Over the past few months we have had over 80,000 pages of text scanned either through the Internet Archive program, or for our church records microfilm/scan project. When we got started on figuring out what should be scanned, it felt like we'd never get results, but there we are now, rolling along at a very prodigious rate.
Given how far we've come with this work and considering how many new readers we've gotten over the past 6 months, it seemed like a good time to give some exposition about this church records program.
About two years ago in '07, the library launched a program in which we sought out 17th and 18th century Massachusetts church records. Some motivation for doing this stemmed from Connecticut centralizing their records in their state archives thanks to a WPA project seventy years ago. Massachusetts doesn't have that, but ideally it should. When we launched our project, we hoped start down that path but with a modern twist. We would microfilm significant colonial records for preservation and store them together at the library, but we would also have a modern access option by creating a digital copy for the public to use.
Our director, Peggy, teamed up with CL ally, Jeff Cooper, to acquire the documents. Shortly thereafter, we made a connection with Ken Minkema and the Jonathan Edwards Center at Yale. The JEC's online collection is stunning, and our project dove-tailed nicely. When the library got a guided tour of the site, we were particularly struck with how the original manuscripts had side by side comparison to the transcription. Working with Ken and his staff has been very promising, although our library staff is dealing with a steep learning curve. We chose the smallest collection for our beta testing. We hope that migrating our copies to the JEC will get easier after we learn first hand what the parameters are.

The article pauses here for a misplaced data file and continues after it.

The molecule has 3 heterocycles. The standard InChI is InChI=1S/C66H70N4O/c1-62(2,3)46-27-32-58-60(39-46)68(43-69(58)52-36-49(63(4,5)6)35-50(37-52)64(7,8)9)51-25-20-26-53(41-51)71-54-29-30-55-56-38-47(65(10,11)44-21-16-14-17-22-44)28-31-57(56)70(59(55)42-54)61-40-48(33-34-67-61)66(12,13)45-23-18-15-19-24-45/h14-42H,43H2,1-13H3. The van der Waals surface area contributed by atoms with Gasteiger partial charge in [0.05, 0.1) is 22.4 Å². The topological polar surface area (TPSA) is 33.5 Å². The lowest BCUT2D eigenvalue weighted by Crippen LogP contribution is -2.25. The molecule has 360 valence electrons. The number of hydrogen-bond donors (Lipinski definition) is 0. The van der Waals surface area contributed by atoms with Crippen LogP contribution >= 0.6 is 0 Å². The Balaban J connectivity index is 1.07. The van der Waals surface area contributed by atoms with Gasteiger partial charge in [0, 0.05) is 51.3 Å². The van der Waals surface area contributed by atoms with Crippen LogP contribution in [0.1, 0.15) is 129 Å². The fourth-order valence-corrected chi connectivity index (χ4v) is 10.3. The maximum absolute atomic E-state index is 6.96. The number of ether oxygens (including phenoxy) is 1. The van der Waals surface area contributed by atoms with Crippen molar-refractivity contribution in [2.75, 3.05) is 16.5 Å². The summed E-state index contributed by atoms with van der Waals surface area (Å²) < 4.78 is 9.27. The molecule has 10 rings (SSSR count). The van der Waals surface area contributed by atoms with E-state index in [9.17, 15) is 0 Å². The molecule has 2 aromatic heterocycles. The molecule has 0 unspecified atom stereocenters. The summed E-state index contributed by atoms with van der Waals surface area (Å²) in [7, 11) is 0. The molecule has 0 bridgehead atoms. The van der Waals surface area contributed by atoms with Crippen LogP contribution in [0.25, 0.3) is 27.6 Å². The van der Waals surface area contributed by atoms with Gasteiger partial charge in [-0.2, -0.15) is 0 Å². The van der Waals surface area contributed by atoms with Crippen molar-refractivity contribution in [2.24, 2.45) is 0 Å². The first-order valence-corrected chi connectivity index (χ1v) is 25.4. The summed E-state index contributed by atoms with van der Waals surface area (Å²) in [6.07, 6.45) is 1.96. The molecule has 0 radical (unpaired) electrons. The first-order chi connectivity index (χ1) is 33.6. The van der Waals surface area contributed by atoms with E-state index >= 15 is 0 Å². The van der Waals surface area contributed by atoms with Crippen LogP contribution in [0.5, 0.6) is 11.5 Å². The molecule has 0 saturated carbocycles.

What collections are in this project, you ask? The earliest churches from these Massachusetts towns: Bradford, Franklin, Grafton, Hanover, Mattapoisett, Middleboro, Oxford, Rowley, and Natick, plus recent addtions yet to have any processing from Falmouth and Wenaham.
Some additional material we've had scanned that meshes with the church records are the Gideon Hawley diaries, and our former librarian, Harold Worthley's book, which documents early Massachusetts church record locations. Hal's inventory has always been an important reference work for the library and researchers. It has been instrumental in establishing the path we've taken with this project. An interesting side note is that Hal is currently transcribing the Hawley diaries. We'll be working on making his work and the originals available after the transcription is ready.